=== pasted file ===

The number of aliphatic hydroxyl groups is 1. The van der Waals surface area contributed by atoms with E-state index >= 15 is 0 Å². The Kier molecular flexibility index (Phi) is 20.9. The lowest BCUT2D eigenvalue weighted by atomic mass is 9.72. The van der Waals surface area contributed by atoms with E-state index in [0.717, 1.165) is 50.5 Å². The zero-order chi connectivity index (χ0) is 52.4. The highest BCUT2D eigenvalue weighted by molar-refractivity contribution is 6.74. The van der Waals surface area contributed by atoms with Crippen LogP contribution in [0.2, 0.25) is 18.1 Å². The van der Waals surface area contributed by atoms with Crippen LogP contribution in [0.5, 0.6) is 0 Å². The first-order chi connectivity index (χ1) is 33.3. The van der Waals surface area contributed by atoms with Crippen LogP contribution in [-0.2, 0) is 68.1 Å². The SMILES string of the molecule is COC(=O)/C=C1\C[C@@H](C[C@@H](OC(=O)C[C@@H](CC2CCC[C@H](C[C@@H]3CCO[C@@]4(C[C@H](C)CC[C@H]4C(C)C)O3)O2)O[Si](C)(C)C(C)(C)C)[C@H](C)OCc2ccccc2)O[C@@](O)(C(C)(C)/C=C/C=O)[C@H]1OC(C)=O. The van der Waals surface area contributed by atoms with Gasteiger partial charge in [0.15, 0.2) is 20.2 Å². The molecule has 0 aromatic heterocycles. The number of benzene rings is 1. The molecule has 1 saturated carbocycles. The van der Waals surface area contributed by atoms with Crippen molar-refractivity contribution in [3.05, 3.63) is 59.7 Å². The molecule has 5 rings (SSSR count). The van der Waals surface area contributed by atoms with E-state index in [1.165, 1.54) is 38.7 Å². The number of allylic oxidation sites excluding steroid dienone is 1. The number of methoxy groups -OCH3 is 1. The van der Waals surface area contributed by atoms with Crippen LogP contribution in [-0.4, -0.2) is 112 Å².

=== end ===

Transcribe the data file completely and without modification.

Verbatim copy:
The number of aliphatic hydroxyl groups is 1. The van der Waals surface area contributed by atoms with E-state index >= 15 is 0 Å². The Kier molecular flexibility index (Phi) is 20.9. The lowest BCUT2D eigenvalue weighted by atomic mass is 9.72. The van der Waals surface area contributed by atoms with E-state index in [0.717, 1.165) is 50.5 Å². The zero-order chi connectivity index (χ0) is 52.4. The highest BCUT2D eigenvalue weighted by molar-refractivity contribution is 6.74. The van der Waals surface area contributed by atoms with Crippen LogP contribution in [0.2, 0.25) is 18.1 Å². The van der Waals surface area contributed by atoms with Crippen LogP contribution in [0.5, 0.6) is 0 Å². The first-order chi connectivity index (χ1) is 33.3. The van der Waals surface area contributed by atoms with Crippen LogP contribution in [-0.2, 0) is 68.1 Å². The SMILES string of the molecule is COC(=O)/C=C1\C[C@@H](C[C@@H](OC(=O)C[C@@H](CC2CCC[C@H](C[C@@H]3CCO[C@@]4(C[C@H](C)CC[C@H]4C(C)C)O3)O2)O[Si](C)(C)C(C)(C)C)[C@H](C)OCc2ccccc2)O[C@@](O)(C(C)(C)/C=C/C=O)[C@H]1OC(C)=O. The van der Waals surface area contributed by atoms with Gasteiger partial charge in [0.15, 0.2) is 20.2 Å². The molecule has 0 aromatic heterocycles. The number of benzene rings is 1. The molecule has 1 saturated carbocycles. The van der Waals surface area contributed by atoms with Crippen molar-refractivity contribution in [3.05, 3.63) is 59.7 Å². The molecule has 5 rings (SSSR count). The van der Waals surface area contributed by atoms with E-state index in [1.165, 1.54) is 38.7 Å². The number of allylic oxidation sites excluding steroid dienone is 1. The number of methoxy groups -OCH3 is 1. The van der Waals surface area contributed by atoms with Crippen LogP contribution in [-0.4, -0.2) is 112 Å².